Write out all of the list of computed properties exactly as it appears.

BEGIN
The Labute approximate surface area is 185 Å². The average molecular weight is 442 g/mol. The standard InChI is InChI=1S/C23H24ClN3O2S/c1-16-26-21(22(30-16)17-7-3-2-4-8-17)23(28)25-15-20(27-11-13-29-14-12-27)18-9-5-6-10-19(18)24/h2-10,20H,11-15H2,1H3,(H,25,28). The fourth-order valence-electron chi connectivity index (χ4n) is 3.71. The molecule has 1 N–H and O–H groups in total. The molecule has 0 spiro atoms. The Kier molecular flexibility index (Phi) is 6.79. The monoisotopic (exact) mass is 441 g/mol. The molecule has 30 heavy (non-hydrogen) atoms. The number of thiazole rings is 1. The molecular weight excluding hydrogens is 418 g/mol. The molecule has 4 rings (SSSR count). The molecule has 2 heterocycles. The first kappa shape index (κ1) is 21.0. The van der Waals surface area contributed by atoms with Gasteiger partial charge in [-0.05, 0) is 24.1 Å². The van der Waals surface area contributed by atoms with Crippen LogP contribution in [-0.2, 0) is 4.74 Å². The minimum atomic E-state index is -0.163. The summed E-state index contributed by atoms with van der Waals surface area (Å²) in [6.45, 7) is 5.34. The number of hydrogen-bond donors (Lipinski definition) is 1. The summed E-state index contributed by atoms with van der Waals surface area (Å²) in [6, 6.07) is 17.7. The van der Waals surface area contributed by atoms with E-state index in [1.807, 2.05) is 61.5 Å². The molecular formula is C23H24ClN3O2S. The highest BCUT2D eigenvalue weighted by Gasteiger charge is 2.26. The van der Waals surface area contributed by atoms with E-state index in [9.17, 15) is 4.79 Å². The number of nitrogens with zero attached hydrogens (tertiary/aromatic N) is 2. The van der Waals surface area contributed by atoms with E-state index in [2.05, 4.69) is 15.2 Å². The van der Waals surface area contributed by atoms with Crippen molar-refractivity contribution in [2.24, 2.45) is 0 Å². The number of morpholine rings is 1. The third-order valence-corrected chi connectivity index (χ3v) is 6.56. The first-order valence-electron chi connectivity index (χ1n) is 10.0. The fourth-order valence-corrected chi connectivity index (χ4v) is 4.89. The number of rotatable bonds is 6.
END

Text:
The Labute approximate surface area is 185 Å². The average molecular weight is 442 g/mol. The standard InChI is InChI=1S/C23H24ClN3O2S/c1-16-26-21(22(30-16)17-7-3-2-4-8-17)23(28)25-15-20(27-11-13-29-14-12-27)18-9-5-6-10-19(18)24/h2-10,20H,11-15H2,1H3,(H,25,28). The fourth-order valence-electron chi connectivity index (χ4n) is 3.71. The molecule has 1 N–H and O–H groups in total. The molecule has 0 spiro atoms. The Kier molecular flexibility index (Phi) is 6.79. The monoisotopic (exact) mass is 441 g/mol. The molecule has 30 heavy (non-hydrogen) atoms. The number of thiazole rings is 1. The molecular weight excluding hydrogens is 418 g/mol. The molecule has 4 rings (SSSR count). The molecule has 2 heterocycles. The first kappa shape index (κ1) is 21.0. The van der Waals surface area contributed by atoms with Gasteiger partial charge in [-0.05, 0) is 24.1 Å². The van der Waals surface area contributed by atoms with Crippen LogP contribution in [-0.2, 0) is 4.74 Å². The minimum atomic E-state index is -0.163. The summed E-state index contributed by atoms with van der Waals surface area (Å²) in [6.45, 7) is 5.34. The number of hydrogen-bond donors (Lipinski definition) is 1. The summed E-state index contributed by atoms with van der Waals surface area (Å²) in [6, 6.07) is 17.7. The van der Waals surface area contributed by atoms with E-state index in [1.807, 2.05) is 61.5 Å². The molecular formula is C23H24ClN3O2S. The highest BCUT2D eigenvalue weighted by Gasteiger charge is 2.26. The van der Waals surface area contributed by atoms with E-state index in [9.17, 15) is 4.79 Å². The number of nitrogens with zero attached hydrogens (tertiary/aromatic N) is 2. The van der Waals surface area contributed by atoms with E-state index in [2.05, 4.69) is 15.2 Å². The van der Waals surface area contributed by atoms with Crippen molar-refractivity contribution in [2.24, 2.45) is 0 Å². The number of morpholine rings is 1. The third-order valence-corrected chi connectivity index (χ3v) is 6.56. The first-order valence-electron chi connectivity index (χ1n) is 10.0. The fourth-order valence-corrected chi connectivity index (χ4v) is 4.89. The number of rotatable bonds is 6.